As the brain grows during fetal life (in the womb) and childhood, the overlying skull also enlarges by adding new bone at these sutures. Craniosynostosis causes distortion of the shape of the skull due to both to failure of bone growth at the prematurely closed suture, and to compensatory overgrowth at the sutures that remain open.
The different types of craniosynostosis are classified by which sutures have closed prematurely:
- sagittal synostosis - which gives a long, narrow head
- coronal synostosis - may affect one side (unilateral) or both sides (bilateral) and gives a broad, flat head that is asymmetric in unilateral cases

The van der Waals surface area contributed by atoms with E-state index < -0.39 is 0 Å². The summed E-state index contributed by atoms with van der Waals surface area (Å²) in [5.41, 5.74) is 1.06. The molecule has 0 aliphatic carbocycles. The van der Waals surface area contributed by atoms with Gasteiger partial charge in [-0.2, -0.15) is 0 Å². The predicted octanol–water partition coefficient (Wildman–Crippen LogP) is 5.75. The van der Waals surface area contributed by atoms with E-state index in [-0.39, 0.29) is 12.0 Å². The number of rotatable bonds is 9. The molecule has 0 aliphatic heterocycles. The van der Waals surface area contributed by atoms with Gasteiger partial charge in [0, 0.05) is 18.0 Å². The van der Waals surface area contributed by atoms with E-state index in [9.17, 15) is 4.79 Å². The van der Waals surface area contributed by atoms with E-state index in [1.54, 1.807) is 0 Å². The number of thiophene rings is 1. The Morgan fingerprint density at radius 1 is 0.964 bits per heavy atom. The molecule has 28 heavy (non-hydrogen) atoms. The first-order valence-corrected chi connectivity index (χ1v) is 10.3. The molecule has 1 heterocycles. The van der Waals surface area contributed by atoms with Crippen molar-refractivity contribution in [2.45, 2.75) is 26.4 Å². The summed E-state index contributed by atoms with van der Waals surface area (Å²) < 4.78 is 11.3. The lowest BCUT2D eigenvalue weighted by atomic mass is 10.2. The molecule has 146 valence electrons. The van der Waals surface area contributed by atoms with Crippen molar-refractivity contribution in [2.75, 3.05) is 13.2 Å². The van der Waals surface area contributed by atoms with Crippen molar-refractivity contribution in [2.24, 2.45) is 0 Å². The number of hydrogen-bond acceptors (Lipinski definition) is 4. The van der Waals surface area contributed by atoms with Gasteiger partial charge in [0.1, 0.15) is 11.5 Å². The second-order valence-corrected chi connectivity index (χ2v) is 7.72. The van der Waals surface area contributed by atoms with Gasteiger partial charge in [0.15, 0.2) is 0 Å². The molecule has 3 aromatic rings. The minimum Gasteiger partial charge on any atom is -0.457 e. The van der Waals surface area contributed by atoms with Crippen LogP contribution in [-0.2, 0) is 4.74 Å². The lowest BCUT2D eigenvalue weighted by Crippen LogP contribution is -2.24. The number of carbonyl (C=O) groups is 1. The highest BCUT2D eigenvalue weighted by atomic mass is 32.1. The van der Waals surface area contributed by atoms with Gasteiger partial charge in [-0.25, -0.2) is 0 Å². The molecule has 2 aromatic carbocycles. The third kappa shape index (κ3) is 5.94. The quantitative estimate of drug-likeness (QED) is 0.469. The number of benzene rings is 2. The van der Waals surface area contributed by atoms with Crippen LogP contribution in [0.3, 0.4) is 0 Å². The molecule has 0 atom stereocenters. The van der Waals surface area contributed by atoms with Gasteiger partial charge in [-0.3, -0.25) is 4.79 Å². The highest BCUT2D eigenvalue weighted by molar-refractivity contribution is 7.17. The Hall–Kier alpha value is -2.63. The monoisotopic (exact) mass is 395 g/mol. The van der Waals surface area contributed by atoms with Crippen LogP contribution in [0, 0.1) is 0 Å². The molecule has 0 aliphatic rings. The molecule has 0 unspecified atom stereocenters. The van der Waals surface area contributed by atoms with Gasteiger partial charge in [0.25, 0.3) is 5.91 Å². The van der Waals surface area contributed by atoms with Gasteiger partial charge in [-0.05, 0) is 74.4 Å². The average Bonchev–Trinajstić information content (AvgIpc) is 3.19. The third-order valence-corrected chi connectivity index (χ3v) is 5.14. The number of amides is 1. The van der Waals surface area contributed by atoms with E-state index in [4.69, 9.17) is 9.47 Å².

- metopic synostosis - causes a triangular-shaped forehead.
- lambdoid synostosis - causes flattening at the back of the head.
The remaining 20 per cent of craniosynostosis is more complex and either involves the fusion of multiple sutures, and/or is combined with additional changes in the face, limbs or other parts of the body, indicating a syndrome.
Over 100 craniosynostosis syndromes have been described - the most common are Crouzon, Pfeiffer, Apert, Muenke, Saethre-Chotzen and craniofrontonasal syndromes, together with TCF12- and ERF-related craniosynostosis.